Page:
Gov. Nathan Deal said Tuesday that his proposed budget would fund 400 new residency training slots in hospitals across the state for graduates of Georgia medical schools.
Georgia taxpayers currently fund these young physicians’ education through medical school, ‘‘only to see them perform their residency outside of our state and not return,’’ Deal said in his State of the State address.
The new residency slots were among several health initiatives the Georgia governor outlined as priorities for 2012, his second year in office.
Fixing the doctor training gap is crucial for a state stuck in a physician shortage that shows no signs of easing.
Last year, three of every four graduates of Georgia medical schools went to do their residency training in other states. That’s a problem because the bulk of physicians end up practicing within 60 miles of where they did their training.
Primary care physicians are in particularly short supply in Georgia.
Another health initiative that Deal cited in his speech was the addition of $10 million in next year’s budget to establish more ‘‘accountability courts’’ in Georgia. These would include drug courts and mental health courts, created to help offenders avoid jail time through rigorous rehabilitation programs.
Deal said such courts are ‘‘cheaper and more effective’’ for low-risk offenders than the conventional criminal justice process. In a dramatic moment in his speech, he pointed to former cocaine and meth addict Sarah Gilleland, who was in the House gallery. It was through a drug court that Gilleland ‘‘began rebuilding her life’’ and beat her addiction, the governor said.
Her story ‘‘is playing out all across Georgia,’’ Deal added.
Hard times take toll on health
Deal also proposed $3.7 million in additional funding for more school nurses. Last year, school districts dealt with a reduction in state funding for school nurses. Georgia currently ranks close to the bottom for the ratio of students per nurses.
And the governor backed $5 million to help Georgia Health Sciences University become a national cancer center designated by the National Cancer Institute, joining Winship Cancer Institute of Emory University. That would help Georgians have access to ‘‘the newest and most promising therapies and clinical trials,’’ Deal said.
“Georgians deserve a world-class, public medical university, and it will be a priority of this administration to have a medical college among the top 50 nationally,’’ Deal added.
Much of the State of the State speech focused on job creation.
On Sunday, a poll conducted for the AJC and the Georgia Newspaper Partnership showed that 39 percent of registered Georgia voters believe the economy and job creation should be the top priority of the governor and the General Assembly.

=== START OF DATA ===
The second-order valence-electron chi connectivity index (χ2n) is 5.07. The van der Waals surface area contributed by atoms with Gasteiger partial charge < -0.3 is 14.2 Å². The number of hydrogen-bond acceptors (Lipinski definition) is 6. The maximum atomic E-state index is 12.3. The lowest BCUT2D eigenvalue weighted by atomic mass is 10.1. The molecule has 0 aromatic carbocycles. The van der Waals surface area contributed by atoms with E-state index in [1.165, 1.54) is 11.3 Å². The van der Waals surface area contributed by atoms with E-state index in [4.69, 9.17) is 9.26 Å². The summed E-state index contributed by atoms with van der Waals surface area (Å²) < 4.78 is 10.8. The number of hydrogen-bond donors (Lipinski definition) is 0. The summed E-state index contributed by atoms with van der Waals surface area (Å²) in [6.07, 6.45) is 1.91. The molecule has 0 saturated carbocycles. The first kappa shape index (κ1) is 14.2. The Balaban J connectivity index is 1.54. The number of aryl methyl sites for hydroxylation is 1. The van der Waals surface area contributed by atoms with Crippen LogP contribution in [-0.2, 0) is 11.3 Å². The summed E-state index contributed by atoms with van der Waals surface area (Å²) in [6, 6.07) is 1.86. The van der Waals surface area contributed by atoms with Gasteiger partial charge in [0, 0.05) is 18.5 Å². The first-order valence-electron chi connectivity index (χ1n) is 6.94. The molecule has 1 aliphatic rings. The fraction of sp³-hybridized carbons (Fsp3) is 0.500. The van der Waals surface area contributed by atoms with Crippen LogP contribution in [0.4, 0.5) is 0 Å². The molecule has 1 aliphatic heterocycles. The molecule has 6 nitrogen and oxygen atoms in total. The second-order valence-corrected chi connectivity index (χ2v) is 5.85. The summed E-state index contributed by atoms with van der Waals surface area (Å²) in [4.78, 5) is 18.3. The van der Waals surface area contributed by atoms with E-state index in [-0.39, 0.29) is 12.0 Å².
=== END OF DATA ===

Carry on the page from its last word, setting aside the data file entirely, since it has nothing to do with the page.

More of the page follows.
Health care, though, was seen as the second-leading issue, at 14 percent. It beat out such hot topics as state taxes and spending (12 percent), education (10 percent), immigration (8 percent), and transportation (2 percent).
Even with apparent level of public concern, experts say there may be not much major legislation on health care this year, despite 20 percent of residents having no insurance, and despite funding needs in areas such as Medicaid and public health.
Health care and the jobs/economy issues are interwined in many ways, said Dr. Harry Heiman, director of health policy for the Satcher Health Leadership Institute at Atlanta’s Morehouse School of Medicine, in a Monday interview.
“Poverty is a powerful predictor of health … and a powerful driver of health disparities,’’ Heiman said.
In addition, jobs provide health insurance for many people, and coverage is vital for good health, he noted. Studies have shown that people are six to seven times less likely to see a physician if they are uninsured or underinsured, Heiman said.
“People make decisions on utilizing health care based on the dollars in their pocket,’’ he said.
(The U.S. Department of Health and Human Services said this week that national spending on health care went up by only 3.9 percent in 2010, as the recession induced people to go to the doctor less.)
The tobacco tax option
One legislative health issue that continues to percolate is a proposed tobacco tax increase of $1 per pack of cigarettes.
The AJC/Georgia Newspaper Partnership poll found only 19 percent of statewide voters said they support adding sales taxes to groceries in exchange for an income tax cut. But 60 percent said they would support increasing the tax on cigarettes by $1 a pack to pay for an income tax cut.
June Deen, state director of the American Lung Association, said the poll confirmed there’s wide support for the increase.
“We think it’s good public policy for Georgia,’’ Deen said. It would not only raise revenue for the state, but also discourage smoking, she said.
The newspaper poll’s findings were similar to a 2010 survey by Public Opinion Strategies, which found that 71 percent of likely Georgia voters favored the dollar hike.
Health advocacy groups such as the American Lung Association have advocated for the cigarette tax proposal for years.
Support for the tax hike has steadily grown, Deen said. “There may be more of a groundswell of support than even we thought.’’